Modelling parent/child accounts with other models

I am creating an application that involves:

Accounts
People (Many people belong to one account)

..and various other models...

Companies
Projects
Services
...

I'm trying to find what the best way is to denote that any of the
non-account related model records belong to an account. So using the
tables listed above, what is the best way to show that any projects,
services, and companies created by the active account belong to that
account?

Should I use my authentication system to grab the account ID related to
the person signed in? Should I add a foreign key to all the other
models to denote that any records created belong to the active account?

It seems like most of my look-ups will be based on records relevant to
the current account. I'd greatly appreciate any tips.

Thanks,
David

If the models are always related to a single account then have Company
belongs_to account, Account has_many companies and so on. Then if you
have an account @account, the companies are @account.companies.

Colin

This has always bothered me and the best answer I've come up with is
"It depends"! There are at least three, but probably more, scenarios.

1. A "Basecamp" style application where you log in to an account (that
has people/user, invoices, companies, venders etc). Each account
appears to have it own database. How do you keep Foo's account from
seeing Bar's invoices? You must have a belongs to relation on (at
least) each major path. If you have a deeply nested structure, but use
the sane approach of shallow routing you have to deal with things like
"/invoices/2342" in the url and make sure that invoice ID 2342 belongs
to a customer that belongs to your account. That leads me to believe
that you have to have a before filter on almost everything that checks
that resource belongs to that account. That leads to the question on
what is the best way to handle that (which is one way your question
could be interpreted).

  Do make it easy on myself and put account_id in EVERY resource?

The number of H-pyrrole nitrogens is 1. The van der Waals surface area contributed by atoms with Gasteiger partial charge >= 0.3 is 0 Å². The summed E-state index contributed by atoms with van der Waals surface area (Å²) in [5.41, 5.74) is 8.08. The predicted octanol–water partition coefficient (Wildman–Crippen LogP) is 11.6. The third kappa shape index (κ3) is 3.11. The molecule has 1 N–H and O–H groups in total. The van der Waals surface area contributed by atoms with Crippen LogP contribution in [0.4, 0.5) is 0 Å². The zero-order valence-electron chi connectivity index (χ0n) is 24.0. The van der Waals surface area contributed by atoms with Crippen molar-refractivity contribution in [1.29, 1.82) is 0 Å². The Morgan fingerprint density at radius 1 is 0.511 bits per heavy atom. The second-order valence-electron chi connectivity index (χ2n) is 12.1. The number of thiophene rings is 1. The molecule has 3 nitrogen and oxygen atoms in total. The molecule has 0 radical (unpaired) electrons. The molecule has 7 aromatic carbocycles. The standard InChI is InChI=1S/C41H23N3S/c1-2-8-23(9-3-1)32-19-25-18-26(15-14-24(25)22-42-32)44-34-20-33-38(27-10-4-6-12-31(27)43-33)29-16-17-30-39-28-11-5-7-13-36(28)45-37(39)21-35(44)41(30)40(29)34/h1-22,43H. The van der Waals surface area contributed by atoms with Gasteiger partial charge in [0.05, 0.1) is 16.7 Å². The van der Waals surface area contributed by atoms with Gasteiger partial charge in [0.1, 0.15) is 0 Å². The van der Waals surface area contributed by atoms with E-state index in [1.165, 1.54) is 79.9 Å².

(before filter has what it needs - I have account_id in current_user)
  Do I put account_id in in the root of every major nested path and get
the root resource for any query on a child resource? (before filter
can get what it needs)

Getting the related resources is fairly easy
(current_user.account.companies or @account.companies), but that does
not stop someone from modifying the id in the url.

2. An "Accountant" type application where the user can access all the
accounts. This is probably not much different than the "Basecamp"
approach, it is just a super user that probably does not want Foo's
invoices mixed with Bar's invoices (but may want the option - which is
3) and start with account. Url modification is probably not a concern
since they have access to everything anyhow.

3. The account relations are there, but everything is mixed together
and you need filters or scopes to separate them when they need to be
separated.

This probably didn't answer your question (or mine), but the before
filter is probably the key - it controls what rules you are trying to
apply. Now we just have to get an answer to the second part of your
question. What is the most efficient way?

I still don't know what the best approach is for the "Basecamp" type
scenario.

  @resources = current_user.account.resources # for index or get many
  @resource = current_user.account.resources.find(params[:id]) # for
get one
  or
  @resource = Resource.find(params[:id])
  if !@resource.account_id?(current_user.account_id) # some method in
model that compares resource account_id = users account_id
    redirect_to "Unauthorized access"
  end

Steve

This has always bothered me and the best answer I've come up with is